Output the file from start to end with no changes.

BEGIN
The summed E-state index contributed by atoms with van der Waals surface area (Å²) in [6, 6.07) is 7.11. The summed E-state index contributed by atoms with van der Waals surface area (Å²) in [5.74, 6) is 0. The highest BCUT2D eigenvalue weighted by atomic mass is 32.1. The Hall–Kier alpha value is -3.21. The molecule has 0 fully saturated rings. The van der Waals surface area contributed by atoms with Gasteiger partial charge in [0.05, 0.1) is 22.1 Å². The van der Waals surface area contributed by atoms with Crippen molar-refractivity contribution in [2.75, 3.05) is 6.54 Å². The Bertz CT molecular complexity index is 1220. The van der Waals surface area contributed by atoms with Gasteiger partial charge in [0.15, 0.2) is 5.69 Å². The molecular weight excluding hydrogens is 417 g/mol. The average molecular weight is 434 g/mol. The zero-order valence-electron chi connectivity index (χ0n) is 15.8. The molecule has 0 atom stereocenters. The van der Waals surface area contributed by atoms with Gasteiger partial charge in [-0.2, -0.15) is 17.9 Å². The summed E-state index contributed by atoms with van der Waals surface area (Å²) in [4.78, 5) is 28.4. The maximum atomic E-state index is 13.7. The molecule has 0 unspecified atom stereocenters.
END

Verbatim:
The summed E-state index contributed by atoms with van der Waals surface area (Å²) in [6, 6.07) is 7.11. The summed E-state index contributed by atoms with van der Waals surface area (Å²) in [5.74, 6) is 0. The highest BCUT2D eigenvalue weighted by atomic mass is 32.1. The Hall–Kier alpha value is -3.21. The molecule has 0 fully saturated rings. The van der Waals surface area contributed by atoms with Gasteiger partial charge in [0.05, 0.1) is 22.1 Å². The van der Waals surface area contributed by atoms with Crippen molar-refractivity contribution in [2.75, 3.05) is 6.54 Å². The Bertz CT molecular complexity index is 1220. The van der Waals surface area contributed by atoms with Gasteiger partial charge in [0.15, 0.2) is 5.69 Å². The molecular weight excluding hydrogens is 417 g/mol. The average molecular weight is 434 g/mol. The zero-order valence-electron chi connectivity index (χ0n) is 15.8. The molecule has 0 atom stereocenters. The van der Waals surface area contributed by atoms with Gasteiger partial charge in [-0.2, -0.15) is 17.9 Å². The summed E-state index contributed by atoms with van der Waals surface area (Å²) in [4.78, 5) is 28.4. The maximum atomic E-state index is 13.7. The molecule has 0 unspecified atom stereocenters.